In-Line Vibrations of Flexible Pipes
Chapter, Peer reviewed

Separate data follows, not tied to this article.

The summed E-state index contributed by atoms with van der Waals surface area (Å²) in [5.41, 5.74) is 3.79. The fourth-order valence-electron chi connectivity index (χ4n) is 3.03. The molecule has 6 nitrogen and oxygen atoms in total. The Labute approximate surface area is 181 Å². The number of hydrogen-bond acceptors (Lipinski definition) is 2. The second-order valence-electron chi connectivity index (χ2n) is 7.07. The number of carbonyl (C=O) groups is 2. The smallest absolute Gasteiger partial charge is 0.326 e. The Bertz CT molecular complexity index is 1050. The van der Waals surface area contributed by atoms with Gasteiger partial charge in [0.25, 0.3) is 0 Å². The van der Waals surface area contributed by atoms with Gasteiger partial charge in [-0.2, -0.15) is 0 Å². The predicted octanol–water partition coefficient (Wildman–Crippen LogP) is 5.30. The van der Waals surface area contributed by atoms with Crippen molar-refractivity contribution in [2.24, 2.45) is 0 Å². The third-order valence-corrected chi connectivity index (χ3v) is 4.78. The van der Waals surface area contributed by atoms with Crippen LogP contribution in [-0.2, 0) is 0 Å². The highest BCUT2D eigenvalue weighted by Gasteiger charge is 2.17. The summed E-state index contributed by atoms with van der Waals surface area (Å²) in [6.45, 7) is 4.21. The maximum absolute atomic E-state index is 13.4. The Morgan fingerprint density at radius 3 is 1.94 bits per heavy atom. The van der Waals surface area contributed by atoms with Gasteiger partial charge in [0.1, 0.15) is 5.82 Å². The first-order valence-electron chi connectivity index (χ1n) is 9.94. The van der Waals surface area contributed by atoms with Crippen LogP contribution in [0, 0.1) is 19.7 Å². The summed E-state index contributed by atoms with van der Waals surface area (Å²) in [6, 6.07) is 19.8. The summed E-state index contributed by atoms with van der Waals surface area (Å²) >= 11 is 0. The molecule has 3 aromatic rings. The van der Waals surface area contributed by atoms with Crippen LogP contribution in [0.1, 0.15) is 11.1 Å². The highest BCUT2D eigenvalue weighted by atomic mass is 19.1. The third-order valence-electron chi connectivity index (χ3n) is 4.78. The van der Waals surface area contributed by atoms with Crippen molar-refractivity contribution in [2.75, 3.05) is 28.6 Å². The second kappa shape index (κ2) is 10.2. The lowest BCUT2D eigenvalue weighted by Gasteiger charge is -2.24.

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A semi-empirical prediction tool for pure in-line vortex-induced vibrations is under development. The long-term goal is to be able to realistically model the dynamic behavior of free spanning pipelines exposed to arbitrary time dependent external flows at low velocities. Most VIV programs operate in frequency domain, where only steady currents and linear structural models can be simulated. In contrast, the proposed model predicts hydrodynamic forces as function of time, enabling a time integration scheme to solve the equation of motion. Non-linear time domain simulations allow for modelling of excitation from non-steady currents. In addition, non-linear effects such as soil-pipe interaction, varying tension, and response dependent material, stiffness and damping properties may be included in the analysis, when combining the hydrodynamic force model with a structural non-linear finite element model. Hydrodynamically, the proposed prediction tool consists of the general Morison equation plus two vortex shedding forcing terms. The latter two are able to synchronize with the structural motion for a given frequency band, to induce vibrations in lock-in regimes. In this paper, the proposed pure in-line VIV model is compared to the frequency domain model VIVANA and DNV Recommended Practice, simulating experiments with a model-scale flexible pipe exposed to current velocities at which cross-flow vibrations have not yet developed. A few experimental data points are included in verifying the performance of the newly developed time domain model. The effect of changing empirical coefficients in the vortex shedding forcing terms, and allowing only one of the terms to excite structural vibrations during a simulation, is numerically investigated. A goal is to obtain increased understanding of how the proposed time domain model performs when simulating VIV of a flexible pipe, which is more complex than that of an elastically mounted rigid cylinder since several natural frequencies and corresponding modes might be excited.